Six months after starting a citywide conversation about strategically altering non-arterial streets to prioritize walkers and cyclists, neighborhood greenway activists have a lot to brag about: City workers have started construction on a NE 44th Street greenway route in Wallingford and committed to developing greenways in Beacon, Ballard, and West Seattle, for a total of seven miles of bike- and pedestrian-prioritized routes.
The swiftness with which activists have spurred the city into action is commendable, sure, but the real shocker is that no one's complaining about it. "There seems to be widespread support for enhancing biking and walking on low-speed non-arterial streets," says Seattle Department of Transportation spokesman Rick Sheridan, who reports that his office has received absolutely no angry emails or bitchy voice mails about the projects.
That's a big fucking deal in a city where residents have been known to bitch about their neighbor's flower gardens being too bright. (Really.)
To celebrate their victory, Seattle Neighborhood Greenways is holding a public meet-up tonight from 6:30 to 8:30 pm at the Phinney Neighborhood Center Auditorium (Auditorium 6615 Dayton Ave N), to speak with special guests SDOT director Peter Hahn and city traffic engineer Dongho Chang about how to integrate neighborhood greenways into Seattle's Bike Master Plan.
Because while seven miles of greenway spread over four neighborhoods may not sound like a lot, activists explain that this is a decade-long process with the short-term goal of adding another 10 miles of new greenways on an annual basis (give or take).
"We submitted 12 miles to the city and said, 'If we’re going to build the network, these are the low-hanging fruits—the spine,'" explains Cathy Tuttle, leader of the citywide effort, who says that the routes come directly from crowdsourced maps (.pdf) developed by residents (but must still be approved by SDOT planners).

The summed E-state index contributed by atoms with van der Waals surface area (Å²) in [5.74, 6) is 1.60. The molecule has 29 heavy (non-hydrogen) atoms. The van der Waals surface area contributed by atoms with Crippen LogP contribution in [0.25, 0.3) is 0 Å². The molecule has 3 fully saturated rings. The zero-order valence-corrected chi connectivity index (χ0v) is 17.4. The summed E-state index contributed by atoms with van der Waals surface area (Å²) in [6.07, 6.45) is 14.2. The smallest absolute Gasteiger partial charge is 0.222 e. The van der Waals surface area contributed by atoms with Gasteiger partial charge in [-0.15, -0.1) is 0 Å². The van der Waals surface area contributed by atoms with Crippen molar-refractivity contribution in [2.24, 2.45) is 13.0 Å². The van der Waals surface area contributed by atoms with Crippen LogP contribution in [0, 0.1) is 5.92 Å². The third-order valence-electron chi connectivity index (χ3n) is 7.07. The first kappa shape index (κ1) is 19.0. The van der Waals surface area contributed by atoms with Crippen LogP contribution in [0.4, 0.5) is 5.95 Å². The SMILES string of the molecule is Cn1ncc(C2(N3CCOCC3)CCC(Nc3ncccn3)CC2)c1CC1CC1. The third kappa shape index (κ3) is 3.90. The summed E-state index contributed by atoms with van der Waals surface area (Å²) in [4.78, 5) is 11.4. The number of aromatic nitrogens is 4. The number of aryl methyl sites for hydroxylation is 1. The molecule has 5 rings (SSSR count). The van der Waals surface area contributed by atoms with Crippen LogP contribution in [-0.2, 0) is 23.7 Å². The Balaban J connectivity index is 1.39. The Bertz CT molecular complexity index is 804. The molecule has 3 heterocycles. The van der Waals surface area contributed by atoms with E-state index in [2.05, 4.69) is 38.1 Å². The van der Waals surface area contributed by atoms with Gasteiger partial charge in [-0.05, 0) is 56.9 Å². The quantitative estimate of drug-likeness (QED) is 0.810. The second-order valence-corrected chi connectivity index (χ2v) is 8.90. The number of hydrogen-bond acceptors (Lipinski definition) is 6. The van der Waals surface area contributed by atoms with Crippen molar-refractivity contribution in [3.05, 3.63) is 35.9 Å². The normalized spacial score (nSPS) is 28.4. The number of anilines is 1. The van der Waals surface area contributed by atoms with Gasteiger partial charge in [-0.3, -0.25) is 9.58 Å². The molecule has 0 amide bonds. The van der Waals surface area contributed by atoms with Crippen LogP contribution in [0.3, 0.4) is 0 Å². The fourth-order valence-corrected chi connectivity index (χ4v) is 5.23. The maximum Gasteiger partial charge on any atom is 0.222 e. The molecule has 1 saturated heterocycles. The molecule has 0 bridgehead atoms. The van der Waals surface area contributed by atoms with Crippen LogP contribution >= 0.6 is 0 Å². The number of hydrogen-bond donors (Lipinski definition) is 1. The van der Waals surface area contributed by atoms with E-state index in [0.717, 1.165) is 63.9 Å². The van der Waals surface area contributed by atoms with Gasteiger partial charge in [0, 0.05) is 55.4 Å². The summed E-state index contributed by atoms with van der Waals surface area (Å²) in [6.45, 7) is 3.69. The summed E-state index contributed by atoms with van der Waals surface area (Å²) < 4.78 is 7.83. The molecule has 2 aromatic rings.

Portland implemented a similar program five years ago and the city now has over 60 miles of interconnected routes. Tuttle adds: "We fully expect the few greenways that weren’t approved [in Phinney Ridge and the U-District] to be approved next year."
Neighbors selected the routes based on a variety of factors, including incline steepness and how well they connected to other neighborhoods or major shopping areas. To complete their greenway transformation, each route will be enhanced with bike-friendly road sharrows, speed bumps, cross walks, and signage that will discourage car traffic.
Bridging the Gap funds are expected to cover the cost of each $150,000 mile of new greenway.
And while they've been endorsed by the city's Seattle Bicycle Advisory Board as a good alternative to simply painting bike sharrows on busy arterials, Tuttle stresses that the routes weren't chosen or designed just for cyclists—they're for pedestrians, dog walkers, runners, geriatrics on a leisurely stroll to their neighborhood pharmacy for vital heart medicines, children skipping to school, etc.
"Really, these are more for pedestrians than for bicycles, that's the message we want to get out," she says.
SDOT is also working with Seattle Children's Hospital to create additional greenway routes in the Laurelhurst, Magnuson Park, and Wedgewood areas, although those routes are still in the early stages of planning, Sheridan says, and they will be funded with neighborhood mitigation money attached to the hospital's expansion.